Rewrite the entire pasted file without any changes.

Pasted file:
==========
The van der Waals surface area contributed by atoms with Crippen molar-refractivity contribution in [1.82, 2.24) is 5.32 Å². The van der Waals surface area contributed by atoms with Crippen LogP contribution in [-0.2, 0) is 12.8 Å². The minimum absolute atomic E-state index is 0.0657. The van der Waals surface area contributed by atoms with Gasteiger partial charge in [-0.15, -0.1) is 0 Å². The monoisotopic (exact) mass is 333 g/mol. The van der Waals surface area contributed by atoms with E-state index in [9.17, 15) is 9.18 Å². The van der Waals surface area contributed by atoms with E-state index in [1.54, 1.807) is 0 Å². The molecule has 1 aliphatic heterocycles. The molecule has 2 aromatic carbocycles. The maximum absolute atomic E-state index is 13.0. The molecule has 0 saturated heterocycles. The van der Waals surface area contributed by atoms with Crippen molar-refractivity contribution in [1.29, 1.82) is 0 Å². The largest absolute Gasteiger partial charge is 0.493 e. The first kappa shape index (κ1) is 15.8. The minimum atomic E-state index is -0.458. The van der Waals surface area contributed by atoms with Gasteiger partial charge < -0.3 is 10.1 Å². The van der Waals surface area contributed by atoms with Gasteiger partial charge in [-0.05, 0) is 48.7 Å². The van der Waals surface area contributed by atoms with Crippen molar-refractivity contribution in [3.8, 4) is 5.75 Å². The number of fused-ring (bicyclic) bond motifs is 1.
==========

The van der Waals surface area contributed by atoms with Crippen molar-refractivity contribution in [1.82, 2.24) is 5.32 Å². The van der Waals surface area contributed by atoms with Crippen LogP contribution in [-0.2, 0) is 12.8 Å². The minimum absolute atomic E-state index is 0.0657. The van der Waals surface area contributed by atoms with Gasteiger partial charge in [-0.15, -0.1) is 0 Å². The monoisotopic (exact) mass is 333 g/mol. The van der Waals surface area contributed by atoms with E-state index in [9.17, 15) is 9.18 Å². The van der Waals surface area contributed by atoms with E-state index in [1.54, 1.807) is 0 Å². The molecule has 1 aliphatic heterocycles. The molecule has 2 aromatic carbocycles. The maximum absolute atomic E-state index is 13.0. The molecule has 0 saturated heterocycles. The van der Waals surface area contributed by atoms with Crippen molar-refractivity contribution in [1.29, 1.82) is 0 Å². The largest absolute Gasteiger partial charge is 0.493 e. The first kappa shape index (κ1) is 15.8. The minimum atomic E-state index is -0.458. The van der Waals surface area contributed by atoms with Gasteiger partial charge < -0.3 is 10.1 Å². The van der Waals surface area contributed by atoms with Gasteiger partial charge in [-0.05, 0) is 48.7 Å². The van der Waals surface area contributed by atoms with Crippen molar-refractivity contribution in [3.8, 4) is 5.75 Å². The number of fused-ring (bicyclic) bond motifs is 1.